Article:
Ensuring the security and integrity of ballot papers is integral to the AEC maintaining an impartial and independent electoral system.
All activities involving ballot papers – printing, transport, issue, voting, sorting, counting, movement and storage – are designed to safeguard the security and integrity of the ballot paper. The AEC’s operations and procedures, including the Ballot Paper Principles and Ballot Paper Handling Policy, mean that at all times, all ballot papers are tracked, secure and accounted for.
The Ballot Paper Principles:
- All ballot papers remain ‘live’ from printing through to statutorily authorised destruction.
- The security, integrity and accountability of ballot papers must be preserved at all times – including transit and storage by the AEC, contractors, or other third parties.
After 6pm on election day, all polling places complete a first preference count of Senate ballot papers. The ballot papers are then packed into ballot paper transport containers (BPTC), sealed and taken to the divisional out-posted centre. Here a further first preference count is undertaken and then the ballot papers are despatched to Central Senate Scrutiny (CSS), again in BPTCs.
Every BPTC is clearly labelled and sealed with two unique seals used to detect if it has been tampered with. Each time a BPTC is opened or sealed (including at the CSS), an entry is recorded/logged.
Ballot paper transport containers are tracked via tracking forms for each and every transfer of custody. Tracking forms are completed at the time the transfer of custody takes place. At the CSS, ballot paper transport containers are tracked electronically.
Transport of ballot papers is by AEC staff or an approved courier authorised to undertake transport, with appropriate security controls.
Ballot paper secure zones are designated areas at the CSS for handling or storing ballot papers.
Any time ballot papers are not in a ballot paper secure zone they must be under the supervision of an authorised person.
Scrutineers are not permitted in ballot paper secure work zones, however, scrutineers can observe all work done in these areas.
At the CSS, the AEC conducts the Senate count using a semi-automated process, scanning Senate ballot papers and using optical character recognition technology to capture preferences, which are then verified by a human operator.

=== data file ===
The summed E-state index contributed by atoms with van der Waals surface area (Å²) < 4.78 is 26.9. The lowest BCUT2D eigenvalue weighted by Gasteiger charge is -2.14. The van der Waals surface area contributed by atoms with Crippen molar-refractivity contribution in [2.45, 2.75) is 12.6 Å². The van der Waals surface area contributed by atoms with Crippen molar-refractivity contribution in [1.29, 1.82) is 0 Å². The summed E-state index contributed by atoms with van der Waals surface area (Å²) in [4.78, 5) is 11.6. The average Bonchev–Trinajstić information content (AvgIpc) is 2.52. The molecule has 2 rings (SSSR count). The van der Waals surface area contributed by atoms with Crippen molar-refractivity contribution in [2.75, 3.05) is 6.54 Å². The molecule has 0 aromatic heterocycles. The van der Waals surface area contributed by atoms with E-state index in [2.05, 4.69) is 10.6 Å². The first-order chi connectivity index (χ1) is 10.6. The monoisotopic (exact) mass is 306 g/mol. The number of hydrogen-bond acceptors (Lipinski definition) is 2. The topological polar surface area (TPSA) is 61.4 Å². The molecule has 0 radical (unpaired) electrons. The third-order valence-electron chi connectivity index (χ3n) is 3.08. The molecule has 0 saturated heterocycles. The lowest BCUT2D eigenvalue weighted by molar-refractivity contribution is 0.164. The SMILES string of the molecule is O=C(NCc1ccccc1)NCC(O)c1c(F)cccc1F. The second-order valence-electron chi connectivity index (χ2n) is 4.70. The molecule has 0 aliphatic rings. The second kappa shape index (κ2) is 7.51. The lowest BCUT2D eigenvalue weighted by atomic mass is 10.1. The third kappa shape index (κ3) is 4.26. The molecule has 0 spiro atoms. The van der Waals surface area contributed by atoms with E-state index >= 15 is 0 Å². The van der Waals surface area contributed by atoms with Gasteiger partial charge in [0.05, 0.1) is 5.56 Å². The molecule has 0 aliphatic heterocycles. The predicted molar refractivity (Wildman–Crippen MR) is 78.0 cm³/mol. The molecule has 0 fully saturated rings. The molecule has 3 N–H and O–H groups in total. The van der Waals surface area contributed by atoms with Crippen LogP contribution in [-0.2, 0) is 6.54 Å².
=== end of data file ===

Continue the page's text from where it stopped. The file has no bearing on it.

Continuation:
Batches of Senate ballot papers are scanned and entered into the imaging software. The system generates metadata for each scanned ballot paper and a digital signature is applied to the data that allows the AEC to detect if the files have been tampered with between generation and loading into the count system.
Once each Senate ballot paper is digitised and the marks interpreted by the imaging software, any ballot paper with unknown preferences or unusual markings is referred to a human operator for verification of the marks on the ballot paper.
All ballot papers are then passed to a second human operator for full blind entry of all preferences on the ballot paper and comparison with the scanned and, if applicable, verified data against the full blind data entry. Once verified, a record is generated that represents the preferences on the ballot paper.
During the process at the Central Senate Scrutiny the AEC engaged an independent auditor to conduct an assurance process where the data captured in the AEC’s systems was compared to the data recorded on the Senate ballot papers to show the accuracy of the processes. For more detail please see the:
If a discrepancy occurs during the verification process, the image and data preference record is directed to the AEC for adjudication and resolution.
Scrutineers may view the scanning, verification and adjudication processes. If they wish, they may raise challenges for adjudication by the Australian Electoral Officer (AEO).
At the CSS, ballot papers are stored in Ballot Paper Secure Storage Zones. Long term storage of ballot papers is at third party secure records management facilities contracted by the AEC.
Ballot papers are destroyed at the authorisation of the Electoral Commissioner only in accordance with the relevant provisions of the Commonwealth Electoral Act 1918.
The AEC works closely with external partners to deliver a range of physical and cyber security measures.
AEC systems are segregated in a secured network, continuously monitored for unauthorised access. Attempts to access the network are audited and the AEC security team is alerted to any unusual or unauthorised attempts to access the network.
Independent assessors, accredited by the Australian Signals Directorate, have conducted security risk assessments of the computer systems used to scrutinise the votes in a Senate election for Australian States and Territories. This includes the systems used for scanning ballot papers and counting votes. The assessors provided written reports of the assessments to the Australian Electoral Commission (AEC), which included recommendations to reduce any risks that could affect the security of the computer systems. These recommendations have been accepted by the AEC and appropriate mitigations have been implemented to manage these risks.
In accordance with best practice, a cryptographic digital signature protects each preference data record from modification. The AEC retrieves the preference record, imports it into the AEC’s Senate count system and determines the result.
Physical security at all CSS sites includes 24 hour security guards and patrols, CCTV monitoring, and smart card access.
All staff and visitors must provide a valid ID and sign in before they are permitted to enter the CSS building; and visitors, including scrutineers, will be escorted at all times and required to keep to designated scrutiny areas. The AEC Election Personnel Identification Policy applies at CSS sites and outlines mandatory protocols on visual identification of AEC staff, visitors and scrutineers.